During the years between the Civil War and World War II, police in New York City struggled with how to control a diverse metropolis. In Police and the Empire City Matthew Guariglia tells the history of the New York Police Department to show how its origins were built upon and inseparably entwined with the history of race, ethnicity, and whiteness in the United States. Guariglia explores the New York City Police Department through its periods of experimentation and violence as police experts imported tactics from the US occupation of the Philippines and Cuba, devised modern bureaucratic techniques to better suppress Black communities, and infiltrated supposedly unknowable immigrant neighborhoods. Innovations ranging from recruiting Chinese, Italian, and German police to form "ethnic squads" to the use of deportation and federal immigration restrictions to control local crime--even the introduction of fingerprinting--were motivated by attempts to govern a multiracial city. Campaigns to remake the police department created an urban landscape where power, gender, sexuality, race, ethnicity, crime, and bodies collided and provided a foundation for the supposedly color-blind, technocratic, federally backed, and surveillance-based policing of today.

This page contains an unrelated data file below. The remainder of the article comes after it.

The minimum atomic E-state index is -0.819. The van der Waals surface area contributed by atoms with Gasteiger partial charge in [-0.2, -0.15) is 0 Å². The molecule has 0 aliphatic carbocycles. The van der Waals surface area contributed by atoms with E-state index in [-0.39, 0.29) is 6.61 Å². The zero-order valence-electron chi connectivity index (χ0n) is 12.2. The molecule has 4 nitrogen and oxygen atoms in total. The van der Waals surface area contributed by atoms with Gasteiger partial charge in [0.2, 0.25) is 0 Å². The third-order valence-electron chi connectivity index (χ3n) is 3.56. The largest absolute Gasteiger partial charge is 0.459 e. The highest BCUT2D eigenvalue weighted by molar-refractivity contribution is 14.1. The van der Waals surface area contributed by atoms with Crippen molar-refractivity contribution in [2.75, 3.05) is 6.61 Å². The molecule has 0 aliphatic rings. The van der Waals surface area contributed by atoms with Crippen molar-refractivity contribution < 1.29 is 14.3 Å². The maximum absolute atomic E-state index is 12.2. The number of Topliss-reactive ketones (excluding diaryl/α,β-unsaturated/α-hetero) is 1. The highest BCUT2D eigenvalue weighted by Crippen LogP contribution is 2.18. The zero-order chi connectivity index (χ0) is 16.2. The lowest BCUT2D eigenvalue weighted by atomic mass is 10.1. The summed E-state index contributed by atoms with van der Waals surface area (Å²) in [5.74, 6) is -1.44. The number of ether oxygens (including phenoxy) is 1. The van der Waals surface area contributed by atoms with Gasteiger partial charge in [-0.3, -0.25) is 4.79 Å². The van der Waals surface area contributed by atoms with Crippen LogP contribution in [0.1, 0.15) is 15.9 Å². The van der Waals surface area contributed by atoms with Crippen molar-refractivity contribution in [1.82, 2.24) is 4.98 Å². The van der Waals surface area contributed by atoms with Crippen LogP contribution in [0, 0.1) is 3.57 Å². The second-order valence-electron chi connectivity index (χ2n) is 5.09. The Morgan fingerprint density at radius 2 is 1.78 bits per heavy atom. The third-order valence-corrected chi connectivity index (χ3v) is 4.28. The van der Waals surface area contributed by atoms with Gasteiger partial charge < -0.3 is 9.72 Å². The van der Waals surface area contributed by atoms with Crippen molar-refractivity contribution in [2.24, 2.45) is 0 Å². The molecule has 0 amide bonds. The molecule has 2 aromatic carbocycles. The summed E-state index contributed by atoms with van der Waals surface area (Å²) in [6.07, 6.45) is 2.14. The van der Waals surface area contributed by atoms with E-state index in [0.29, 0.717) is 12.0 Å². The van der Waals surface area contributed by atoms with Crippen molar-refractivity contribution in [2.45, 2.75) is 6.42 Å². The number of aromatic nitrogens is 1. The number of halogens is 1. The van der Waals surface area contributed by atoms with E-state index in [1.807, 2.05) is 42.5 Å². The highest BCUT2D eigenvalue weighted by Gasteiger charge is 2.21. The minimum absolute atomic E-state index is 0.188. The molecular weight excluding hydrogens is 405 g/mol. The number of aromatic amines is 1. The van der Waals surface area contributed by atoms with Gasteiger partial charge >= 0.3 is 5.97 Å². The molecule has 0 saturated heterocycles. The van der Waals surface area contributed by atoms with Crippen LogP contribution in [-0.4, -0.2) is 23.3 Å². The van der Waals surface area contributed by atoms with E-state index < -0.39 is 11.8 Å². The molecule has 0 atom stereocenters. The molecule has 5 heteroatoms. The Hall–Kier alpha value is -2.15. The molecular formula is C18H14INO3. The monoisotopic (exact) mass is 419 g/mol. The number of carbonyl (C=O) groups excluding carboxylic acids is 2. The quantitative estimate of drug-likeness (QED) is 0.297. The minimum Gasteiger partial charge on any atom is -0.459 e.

Matthew Guariglia is Affiliated Scholar at the University of California College of the Law, San Francisco, Senior Policy Analyst at the Electronic Frontier Foundation, and coeditor of The Essential Kerner Commission Report.